The point is that if you find someone who wants to know more about you or your books, be mindful of what many people will do nowadays.  Rome wasn't built in a day, and neither will your career.  But if you treat your career like an investment, adding to it bit by bit over time, your presence will grow.

Friday, March 3, 2017

111 months / Happenings In The Outhouse 03-Mar-2017

A few weeks ago, an area newspaper had a front page headline in regards to a young man who was sentenced to 111 months for a string of burglaries.

Then, I thought about the scope of 111 months.  Nine years and four months, to be exact--not including any time served or time off for good behavior, of course.

Imagine how much the world has changed in the last nine-plus years.

Imagine what life will be like after those 111 months.

The future is bright, no matter how you look at it.

What will you do?  Will you wait, procrastinating, eating up time with mindless events, waiting for just the right moment?

Or will you do something, today?

Friday, February 24, 2017

Stress, life happens, and writing / Happenings In The Outhouse 24-Feb-2017

Last week, Dean Wesley Smith wrote an excellent blog post, titled Protecting Choice, where he explored the reasons behind not writing--the good reasons, not the "oh I just don't feel like it" reason.  It's well worth reading it, as well as pretty much everything else he writes.

I am currently at the 35,000 word mark in the second novel in the Shadowkill trilogy.  When I've looked at the past few weeks on my daily word count spreadsheet, I noticed a number of days lately where I wrote nothing.

Yes, you read that correctly.  Nothing.

Last week, my son had a medical emergency, which required me to spend a night in the hospital with him while the doctors figured out what was wrong with him.  He has type one diabetes, but it appeared not to be related to it.

A few weeks before that, I had vehicle problems--both of my vehicles were down, oddly enough with almost the same problem.

A few years ago, if you recall, I had my own personal medical emergency.  I am taking medication, but one of the side effects are . . . well, some I won't mention, for reasons I won't make clear here, but one of the main side effects are mood swings.  Meaning, bad ones.  Quick to anger, and stuff like that.  I recognize when my stress goes through the roof and feel my anger building up, so I work hard at not snapping at my family.  Some times I succeed.  Other times, I hate to say, I do not.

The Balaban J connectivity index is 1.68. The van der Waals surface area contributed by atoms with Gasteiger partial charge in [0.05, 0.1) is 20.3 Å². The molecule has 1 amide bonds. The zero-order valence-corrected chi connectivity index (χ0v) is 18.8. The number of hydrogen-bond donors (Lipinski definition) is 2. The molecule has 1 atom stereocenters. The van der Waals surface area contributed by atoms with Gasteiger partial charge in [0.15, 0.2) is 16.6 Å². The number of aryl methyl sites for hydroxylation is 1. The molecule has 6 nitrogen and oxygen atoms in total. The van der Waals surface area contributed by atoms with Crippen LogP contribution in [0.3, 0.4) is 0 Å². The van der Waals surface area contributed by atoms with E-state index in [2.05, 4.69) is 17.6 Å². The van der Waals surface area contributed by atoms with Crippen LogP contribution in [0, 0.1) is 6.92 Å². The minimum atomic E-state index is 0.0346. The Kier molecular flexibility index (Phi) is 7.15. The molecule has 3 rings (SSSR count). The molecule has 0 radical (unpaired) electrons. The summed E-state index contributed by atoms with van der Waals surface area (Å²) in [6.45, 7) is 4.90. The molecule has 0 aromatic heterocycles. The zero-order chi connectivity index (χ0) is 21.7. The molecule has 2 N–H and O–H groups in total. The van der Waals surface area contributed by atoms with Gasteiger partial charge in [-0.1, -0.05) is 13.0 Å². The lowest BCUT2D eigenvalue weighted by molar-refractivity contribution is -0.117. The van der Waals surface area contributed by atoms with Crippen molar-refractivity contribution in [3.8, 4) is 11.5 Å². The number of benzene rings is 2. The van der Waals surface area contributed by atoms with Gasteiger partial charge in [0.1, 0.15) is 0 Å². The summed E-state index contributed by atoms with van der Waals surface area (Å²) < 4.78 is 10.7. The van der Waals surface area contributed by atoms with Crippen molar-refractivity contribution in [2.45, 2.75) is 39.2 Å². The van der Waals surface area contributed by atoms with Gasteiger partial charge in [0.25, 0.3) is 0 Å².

Life happens to us all.  Find ways to get yourself through it.  Find remedies, be it exercise, relaxation, hobbies.



Friday, February 17, 2017

Fight the fear - what's the worst that could happen? / Happenings In The Outhouse 17-Feb-2017

Writers (and most artists/creative types in general) are fickle creatures.  We are fearful.

We have the fear of failure.

The fear of success.

The fear of the "oh, my gosh, look what you did!" reaction from others.

We have a fear of putting our work out there, even when we know in our heart of hearts, that it's not quite perfect.

Fight the fear.  What's the worst that will happen?
My first indie published book was a nonfiction book called Debt Free I Do: 99 Ways Of Having A Memorable Wedding On A Shoestring Budget.



When family and friends found out about this, they laughed.  "What in the world do you know about weddings?"

But I didn't care.  I published it anyway.

Now, almost five years later, I have over 20 published works (some for free on my website, even), from short stories to full-length novels.  Who's laughing now?

Friday, February 10, 2017

Write, Don't Preach / Happenings In The Outhouse 10-Feb-2017

I was listening to a webinar a few weeks ago when they were discussing social change through our writing.

The first book that came to mind was The Chamber by John Grisham.  I saw the movie before I read the book, but the one thing that stood out in my mind (in the book version) was that John Grisham didn't preach about capital punishment.

In fact, by the end of the novel, he set the moral implications of capital punishment on a silver platter, as if presenting both sides of the coin.

The novel gave us a choice.  Both sides seemed plausible, no matter what side you stood on.  He didn't preach one side over the other, even if he did hold a certain view.  The reader just never saw that side of him.

I've read books where the authors preached their social views on issues to the absolute extreme.  Whether I believed in the issue or found that side completely absurd, preaching has always grated me the wrong way.  Even if I believed it.

If you have a story, tell it.  If there are issues you want to address, do it through story.  You may actually sway a reader to your side if you tell your story, through the actions of your characters, well enough.  Take as an example: The Hunger Games.  Suzanne Collins did a wonderful job of portraying the grim realities of a post-apocalyptic life and the greed of a totalitarian system.  Not once did she preach that the big bad government was horrible and should be stopped.  She told it through the story--and through the other two novels in the series.